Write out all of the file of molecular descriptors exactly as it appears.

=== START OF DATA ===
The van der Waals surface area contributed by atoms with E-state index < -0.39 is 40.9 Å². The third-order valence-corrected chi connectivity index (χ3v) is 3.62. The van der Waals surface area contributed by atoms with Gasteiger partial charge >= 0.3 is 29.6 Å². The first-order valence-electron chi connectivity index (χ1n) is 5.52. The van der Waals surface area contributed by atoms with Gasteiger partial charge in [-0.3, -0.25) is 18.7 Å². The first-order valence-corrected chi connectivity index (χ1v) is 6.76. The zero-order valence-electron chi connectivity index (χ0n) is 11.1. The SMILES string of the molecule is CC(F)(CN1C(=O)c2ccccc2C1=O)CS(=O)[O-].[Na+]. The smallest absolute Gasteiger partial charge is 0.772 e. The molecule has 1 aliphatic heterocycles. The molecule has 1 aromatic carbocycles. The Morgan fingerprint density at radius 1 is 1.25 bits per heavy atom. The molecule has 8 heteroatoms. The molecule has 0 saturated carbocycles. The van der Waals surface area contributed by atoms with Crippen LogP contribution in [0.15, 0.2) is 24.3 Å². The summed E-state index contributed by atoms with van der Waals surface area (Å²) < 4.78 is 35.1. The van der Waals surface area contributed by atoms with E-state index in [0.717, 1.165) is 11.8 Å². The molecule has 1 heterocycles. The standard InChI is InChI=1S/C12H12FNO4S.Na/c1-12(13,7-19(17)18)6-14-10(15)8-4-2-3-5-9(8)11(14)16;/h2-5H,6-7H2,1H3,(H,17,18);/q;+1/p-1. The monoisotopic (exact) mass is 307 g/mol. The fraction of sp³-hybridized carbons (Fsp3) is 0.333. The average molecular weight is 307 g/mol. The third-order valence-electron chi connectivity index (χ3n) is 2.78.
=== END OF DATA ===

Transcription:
The van der Waals surface area contributed by atoms with E-state index < -0.39 is 40.9 Å². The third-order valence-corrected chi connectivity index (χ3v) is 3.62. The van der Waals surface area contributed by atoms with Gasteiger partial charge >= 0.3 is 29.6 Å². The first-order valence-electron chi connectivity index (χ1n) is 5.52. The van der Waals surface area contributed by atoms with Gasteiger partial charge in [-0.3, -0.25) is 18.7 Å². The first-order valence-corrected chi connectivity index (χ1v) is 6.76. The zero-order valence-electron chi connectivity index (χ0n) is 11.1. The SMILES string of the molecule is CC(F)(CN1C(=O)c2ccccc2C1=O)CS(=O)[O-].[Na+]. The smallest absolute Gasteiger partial charge is 0.772 e. The molecule has 1 aliphatic heterocycles. The molecule has 1 aromatic carbocycles. The Morgan fingerprint density at radius 1 is 1.25 bits per heavy atom. The molecule has 8 heteroatoms. The molecule has 0 saturated carbocycles. The van der Waals surface area contributed by atoms with Crippen LogP contribution in [0.15, 0.2) is 24.3 Å². The summed E-state index contributed by atoms with van der Waals surface area (Å²) < 4.78 is 35.1. The van der Waals surface area contributed by atoms with E-state index in [0.717, 1.165) is 11.8 Å². The molecule has 1 heterocycles. The standard InChI is InChI=1S/C12H12FNO4S.Na/c1-12(13,7-19(17)18)6-14-10(15)8-4-2-3-5-9(8)11(14)16;/h2-5H,6-7H2,1H3,(H,17,18);/q;+1/p-1. The monoisotopic (exact) mass is 307 g/mol. The fraction of sp³-hybridized carbons (Fsp3) is 0.333. The average molecular weight is 307 g/mol. The third-order valence-electron chi connectivity index (χ3n) is 2.78.